Let no one say that the New York Times Op-Ed page isn't a festival of diversity. On Friday, two esteemed regular columnists, Paul Krugman and David Brooks, tackled the same question -- will Mitt Romney's business experience position him to be a successful president? -- and delivered remarkably different answers.
Wait, no, that's not quite right. Shockingly, on at least a superficial level, Krugman and Brooks agree: Mitt's business experience as a private equity wheeler and dealer tells us nothing about whether he'd be a good president.
Krugman's argument is simple: A country is not a corporation. What might make sense for the corporate bottom line -- for example, cutting costs by laying off employees and outsourcing production to foreign countries -- makes little sense for a nation. Krugman then moves into a familiar discussion of the downsides of austerity, a topic that, whether or not you agree with Keynesian economic policy, is at least relevant to the question at hand.
Brooks' take is a little more difficult to follow. This is possibly because, after he introduces the question, he swiftly dismisses any in-depth consideration of how economic policy and business experience may or may not intersect and swerves in an utterly different (and ridiculous) direction.
What the United States needs, suggests Brooks, isn't a CEO. We need an aristocrat.
First, successful presidents tend to be emotionally secure. They have none of the social resentments and desperate needs that plagued men like Richard Nixon. Instead they were raised, often in an aristocratic family, with a sense that they were the natural leaders of the nation. They were infused, often at an elite prep school, with a sense of obligation and responsibility to perform public service.
Whether it is a George Washington, a Franklin or Theodore Roosevelt or a John F. Kennedy, this sort of president enters the White House with ease and confidence, is relatively unscathed by the criticism of the crowd, is able to separate the mask he must wear for public display from the real honest self he knows himself to be.
With this column, Brooks settles, once and for all, the question of whether he himself is an elitist. And not just any run-of-the-mill elitist! No, Brooks is a heroic, truth-telling elitist, with the courage to say what conventional wisdom about American discourse declares verboten!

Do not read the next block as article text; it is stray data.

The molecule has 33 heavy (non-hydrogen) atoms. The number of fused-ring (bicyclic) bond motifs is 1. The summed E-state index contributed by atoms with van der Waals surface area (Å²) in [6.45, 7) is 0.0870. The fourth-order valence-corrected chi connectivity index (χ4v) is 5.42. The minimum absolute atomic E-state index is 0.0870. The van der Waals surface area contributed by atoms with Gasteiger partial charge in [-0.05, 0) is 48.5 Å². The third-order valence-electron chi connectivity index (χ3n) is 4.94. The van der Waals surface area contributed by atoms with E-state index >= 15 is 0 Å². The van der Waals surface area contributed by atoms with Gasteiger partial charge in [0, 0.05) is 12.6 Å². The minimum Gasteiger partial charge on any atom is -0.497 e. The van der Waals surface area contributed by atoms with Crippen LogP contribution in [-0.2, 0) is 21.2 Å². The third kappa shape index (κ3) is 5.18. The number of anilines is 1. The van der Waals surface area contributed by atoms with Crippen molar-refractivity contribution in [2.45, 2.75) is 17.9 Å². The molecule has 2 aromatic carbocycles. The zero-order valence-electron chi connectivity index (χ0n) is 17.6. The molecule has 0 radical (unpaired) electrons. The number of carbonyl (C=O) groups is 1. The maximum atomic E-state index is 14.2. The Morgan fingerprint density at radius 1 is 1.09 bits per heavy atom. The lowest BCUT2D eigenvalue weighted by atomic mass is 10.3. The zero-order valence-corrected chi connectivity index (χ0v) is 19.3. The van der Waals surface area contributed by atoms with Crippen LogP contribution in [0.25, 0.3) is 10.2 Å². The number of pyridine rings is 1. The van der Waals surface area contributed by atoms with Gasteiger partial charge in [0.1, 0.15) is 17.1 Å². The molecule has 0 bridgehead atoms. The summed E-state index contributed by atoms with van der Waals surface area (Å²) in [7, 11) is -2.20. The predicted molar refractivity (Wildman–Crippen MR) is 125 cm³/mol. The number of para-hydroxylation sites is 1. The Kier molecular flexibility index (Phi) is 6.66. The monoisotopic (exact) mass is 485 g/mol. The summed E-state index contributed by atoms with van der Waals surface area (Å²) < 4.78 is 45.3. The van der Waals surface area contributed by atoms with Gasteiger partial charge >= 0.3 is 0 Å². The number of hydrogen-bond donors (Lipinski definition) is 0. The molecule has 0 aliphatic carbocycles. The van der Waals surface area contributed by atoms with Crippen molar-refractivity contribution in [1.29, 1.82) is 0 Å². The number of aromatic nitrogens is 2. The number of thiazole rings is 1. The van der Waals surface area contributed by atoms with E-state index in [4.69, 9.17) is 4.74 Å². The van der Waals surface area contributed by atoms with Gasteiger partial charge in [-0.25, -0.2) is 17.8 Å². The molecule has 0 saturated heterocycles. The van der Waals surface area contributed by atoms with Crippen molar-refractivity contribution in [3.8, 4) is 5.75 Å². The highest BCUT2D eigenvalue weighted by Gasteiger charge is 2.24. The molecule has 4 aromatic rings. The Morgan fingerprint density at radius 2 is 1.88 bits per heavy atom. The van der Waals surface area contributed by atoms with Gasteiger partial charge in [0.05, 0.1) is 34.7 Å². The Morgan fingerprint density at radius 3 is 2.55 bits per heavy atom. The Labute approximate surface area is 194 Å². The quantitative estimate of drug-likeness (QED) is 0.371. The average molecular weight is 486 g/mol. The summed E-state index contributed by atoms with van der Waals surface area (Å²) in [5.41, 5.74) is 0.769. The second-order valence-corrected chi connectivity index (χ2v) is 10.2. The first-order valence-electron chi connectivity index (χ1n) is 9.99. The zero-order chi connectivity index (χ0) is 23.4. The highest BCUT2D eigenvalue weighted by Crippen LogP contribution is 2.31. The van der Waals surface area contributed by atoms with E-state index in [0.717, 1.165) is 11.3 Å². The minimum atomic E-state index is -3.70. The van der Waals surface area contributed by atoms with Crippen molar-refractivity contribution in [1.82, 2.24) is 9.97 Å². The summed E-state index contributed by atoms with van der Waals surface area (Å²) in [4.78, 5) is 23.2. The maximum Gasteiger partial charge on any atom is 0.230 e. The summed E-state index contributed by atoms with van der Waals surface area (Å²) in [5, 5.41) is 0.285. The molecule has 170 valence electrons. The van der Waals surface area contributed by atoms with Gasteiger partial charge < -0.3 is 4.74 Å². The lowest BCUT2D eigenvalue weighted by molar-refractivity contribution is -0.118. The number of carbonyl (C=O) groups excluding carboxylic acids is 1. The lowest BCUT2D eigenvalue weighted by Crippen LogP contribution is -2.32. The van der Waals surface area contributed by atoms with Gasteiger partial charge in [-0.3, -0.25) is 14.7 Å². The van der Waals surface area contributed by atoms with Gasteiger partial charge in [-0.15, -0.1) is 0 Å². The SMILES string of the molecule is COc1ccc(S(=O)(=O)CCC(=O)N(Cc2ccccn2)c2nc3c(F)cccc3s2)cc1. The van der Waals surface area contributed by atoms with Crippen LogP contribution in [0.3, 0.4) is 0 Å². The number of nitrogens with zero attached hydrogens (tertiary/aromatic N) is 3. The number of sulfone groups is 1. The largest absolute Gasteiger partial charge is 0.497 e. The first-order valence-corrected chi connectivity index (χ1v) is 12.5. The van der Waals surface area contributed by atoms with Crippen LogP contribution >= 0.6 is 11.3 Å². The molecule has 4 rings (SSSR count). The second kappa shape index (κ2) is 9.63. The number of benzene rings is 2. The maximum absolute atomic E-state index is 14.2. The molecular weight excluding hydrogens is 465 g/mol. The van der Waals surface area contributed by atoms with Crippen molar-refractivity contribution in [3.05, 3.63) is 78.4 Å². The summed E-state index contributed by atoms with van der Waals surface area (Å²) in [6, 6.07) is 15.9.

In sum, great presidents are often aristocrats and experienced political insiders. They experience great setbacks. They feel the presence of God’s hand on their every move.
Unfortunately, we’re not allowed to talk about these things openly these days. We disdain elitism, political experience and explicit God-talk. Great failure is considered “baggage” in today’s campaign lingo.
I wonder, why might Americans disdain elitism? Could it have something to do with our history, our defining identity as a people who rebelled against monarchy? Could it be that one of our core values, at least until recently, is the idea that anyone, no matter what family they were born into, or how wealthy they are, or what prep school they attended, has (at least theoretically) the potential and opportunity to rise to the highest office in the land?
Brooks doesn't weigh in on whether Romney qualifies as a true blueblooded aristocrat -- although, given the fact that his father was a governor and car company CEO, the implication is obvious. What's equally obvious, however, is the slam at Obama, who was raised by a single mother and enjoyed none of the advantages that were mother's milk to Romney.
Who is more emotionally secure? Who can best withstand the "brutal" (Brooks' word) attacks that are now being directed at Romney and have been hammering on Obama for more than three years. I guess we'll find out over the next 10 months of mudslinging.
But for now, excuse me while I look for some tea to dump in a nearby harbor. All this talk of benevolent aristocracy is making me want to start a revolution.